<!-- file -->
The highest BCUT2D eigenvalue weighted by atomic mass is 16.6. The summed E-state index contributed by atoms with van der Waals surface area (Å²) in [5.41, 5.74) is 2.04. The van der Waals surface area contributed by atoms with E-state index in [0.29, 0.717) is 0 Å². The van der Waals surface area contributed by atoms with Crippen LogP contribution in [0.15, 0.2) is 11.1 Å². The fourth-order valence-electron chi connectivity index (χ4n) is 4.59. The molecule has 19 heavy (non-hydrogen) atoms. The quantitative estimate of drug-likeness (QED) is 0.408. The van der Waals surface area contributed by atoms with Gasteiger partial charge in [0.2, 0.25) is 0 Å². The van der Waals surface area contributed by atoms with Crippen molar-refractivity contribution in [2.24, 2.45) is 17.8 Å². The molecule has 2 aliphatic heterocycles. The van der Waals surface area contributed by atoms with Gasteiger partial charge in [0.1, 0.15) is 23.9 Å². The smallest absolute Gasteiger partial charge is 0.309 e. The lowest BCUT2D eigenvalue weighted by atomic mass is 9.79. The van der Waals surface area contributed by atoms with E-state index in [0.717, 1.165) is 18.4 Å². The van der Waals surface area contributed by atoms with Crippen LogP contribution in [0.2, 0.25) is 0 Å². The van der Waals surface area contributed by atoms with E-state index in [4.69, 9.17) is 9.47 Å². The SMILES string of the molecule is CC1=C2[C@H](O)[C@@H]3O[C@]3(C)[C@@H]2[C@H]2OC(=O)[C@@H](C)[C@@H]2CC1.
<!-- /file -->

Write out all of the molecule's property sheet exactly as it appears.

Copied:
The highest BCUT2D eigenvalue weighted by atomic mass is 16.6. The summed E-state index contributed by atoms with van der Waals surface area (Å²) in [5.41, 5.74) is 2.04. The van der Waals surface area contributed by atoms with E-state index in [0.29, 0.717) is 0 Å². The van der Waals surface area contributed by atoms with Crippen LogP contribution in [0.15, 0.2) is 11.1 Å². The fourth-order valence-electron chi connectivity index (χ4n) is 4.59. The molecule has 19 heavy (non-hydrogen) atoms. The quantitative estimate of drug-likeness (QED) is 0.408. The van der Waals surface area contributed by atoms with Gasteiger partial charge in [0.2, 0.25) is 0 Å². The van der Waals surface area contributed by atoms with Crippen molar-refractivity contribution in [2.24, 2.45) is 17.8 Å². The molecule has 2 aliphatic heterocycles. The van der Waals surface area contributed by atoms with Gasteiger partial charge in [0.1, 0.15) is 23.9 Å². The smallest absolute Gasteiger partial charge is 0.309 e. The lowest BCUT2D eigenvalue weighted by atomic mass is 9.79. The van der Waals surface area contributed by atoms with E-state index in [0.717, 1.165) is 18.4 Å². The van der Waals surface area contributed by atoms with Crippen LogP contribution in [0.2, 0.25) is 0 Å². The van der Waals surface area contributed by atoms with E-state index in [4.69, 9.17) is 9.47 Å². The SMILES string of the molecule is CC1=C2[C@H](O)[C@@H]3O[C@]3(C)[C@@H]2[C@H]2OC(=O)[C@@H](C)[C@@H]2CC1.